Senator Keenan's campaign website shows he is working on pension reform, veterans' affairs, and a reform of the budget. He is advocating for a balanced budget, by reducing spending, while raising taxes. He supports renewable energy, and giving more control, stability, communication, and funding to local communities, cities, and towns.[11]

Keenan is a strong advocate for reforms to Medical Marijuana, saying Massachusetts needs a common sense approach to legalization of medical marijuana. He urged voters to vote "No" on Massachusetts proposition 3, and since its passage has said the law is subject to exploitation, and should be changed to include guards against non-medical use.[12] He also supports "taking a look" at gun laws, and possibly proposing new gun control legislation, in wake of the recent Newtown School shooting, in nearby Connecticut, and other mass shootings.[13]

Senate Committees[edit]

  • Chair, Joint Committee on Public Health
  • Vice Chair, Senate Committee on Bonding, Capital Expenditures and State Assets
  • Joint Committee on Financial Services
  • Joint Committee on Children, Families and Persons with Disabilities
  • Joint Committee on the Judiciary
  • Joint Committee on State Administration and Regulatory Oversight
  • Joint Committee on Revenue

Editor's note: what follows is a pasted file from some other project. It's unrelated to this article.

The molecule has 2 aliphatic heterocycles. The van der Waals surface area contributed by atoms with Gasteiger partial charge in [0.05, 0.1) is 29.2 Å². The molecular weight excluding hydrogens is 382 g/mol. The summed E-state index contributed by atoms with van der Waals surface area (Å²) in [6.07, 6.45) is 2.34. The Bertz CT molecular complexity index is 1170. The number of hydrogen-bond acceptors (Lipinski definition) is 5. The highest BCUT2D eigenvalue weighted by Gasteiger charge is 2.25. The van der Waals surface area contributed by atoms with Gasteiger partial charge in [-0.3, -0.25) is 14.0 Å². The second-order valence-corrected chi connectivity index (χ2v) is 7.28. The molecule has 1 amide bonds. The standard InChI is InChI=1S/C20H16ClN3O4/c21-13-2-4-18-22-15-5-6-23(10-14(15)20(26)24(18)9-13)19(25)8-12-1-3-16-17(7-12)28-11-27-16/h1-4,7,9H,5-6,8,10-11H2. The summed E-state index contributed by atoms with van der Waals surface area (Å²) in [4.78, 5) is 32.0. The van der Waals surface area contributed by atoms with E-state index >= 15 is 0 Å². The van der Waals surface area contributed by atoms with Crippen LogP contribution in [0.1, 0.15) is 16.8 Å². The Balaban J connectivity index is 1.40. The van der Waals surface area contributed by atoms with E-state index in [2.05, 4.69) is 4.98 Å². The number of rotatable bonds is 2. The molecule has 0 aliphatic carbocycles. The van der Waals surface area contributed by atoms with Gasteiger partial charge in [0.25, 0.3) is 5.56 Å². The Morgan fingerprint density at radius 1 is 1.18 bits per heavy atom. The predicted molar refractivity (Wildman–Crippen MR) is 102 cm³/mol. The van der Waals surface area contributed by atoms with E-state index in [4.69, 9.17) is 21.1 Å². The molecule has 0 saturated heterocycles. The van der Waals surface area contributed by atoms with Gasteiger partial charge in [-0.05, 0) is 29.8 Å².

Personal life[edit]

John resides at 37 Hobomack Road with his wife, Jeanne Hopkins, and their three children. He is a member of the Merrymount Association, the Ward One Democratic Committee, the Quincy City Club, Friends of the Thomas Crane Public Library, and the Harvard Club of Quincy. He served for seven years as a member of the Zoning Board of Appeals, and also coached in the Sacred Heart Youth Basketball Program for several years.[14]

Keenan is also a practicing Catholic.[15]


  1. ^ Encarnacao, Jack [1], The Patriot Legder, November 11, 2010.
  2. ^ Nancy Reardon Stewart [2], The Patriot Ledger, January 11, 2011.
  3. ^ Sanger, David E. [3], The Patriot Legder, October 23, 2010.
  4. ^ "John F. Keenan Senator". MA State Legislatures. The General Court of the Commonwealth of Massachusetts. 
  5. ^ Francis Galvin, William. "2012 Democratic Primary Results". 2010 Election Results. MA STATE SEC. OF STATE. 
  6. ^ Francis Galvin, William. "R e t u r n o f V o t e s For Massachusetts State Election November 2, 2010". 2010 MA Election Results. MA STATE SEC OF STATE. 
  7. ^ Francis Galvin, William. "09/06/2012 State Primary". Democratic MA State Primary Results. MA STATE SEC OF STATE. 
  8. ^ Francis Galvin, William. "R e t u r n o f V o t e s For Massachusetts State Election November 6, 2012". 2012 MA Election Results. MA STATE SEC OF STATE. 
  9. ^ Schoenberg, Shira. "". Masslive. 
  10. ^ Cabbot, Hillary. "". 2012 MA Election Results. Boston Herald. 
  11. ^ Keenan, John F. "Issues". Keenan for Senate. 
  12. ^ Keenan, John F. (December 29, 2012). "SEN. JOHN KEENAN: Toward a responsible medical marijuana program". The Patriot Ledger. 
  13. ^ Burrell, Chris (January 7, 2013). "Some local legislators, residents want new look at gun control laws". The Patriot Ledger. 
  14. ^
  15. ^ "JOHN F. KEENAN'S BIOGRAPHY". Project Vote Smart. One Common Ground. 

External links[edit]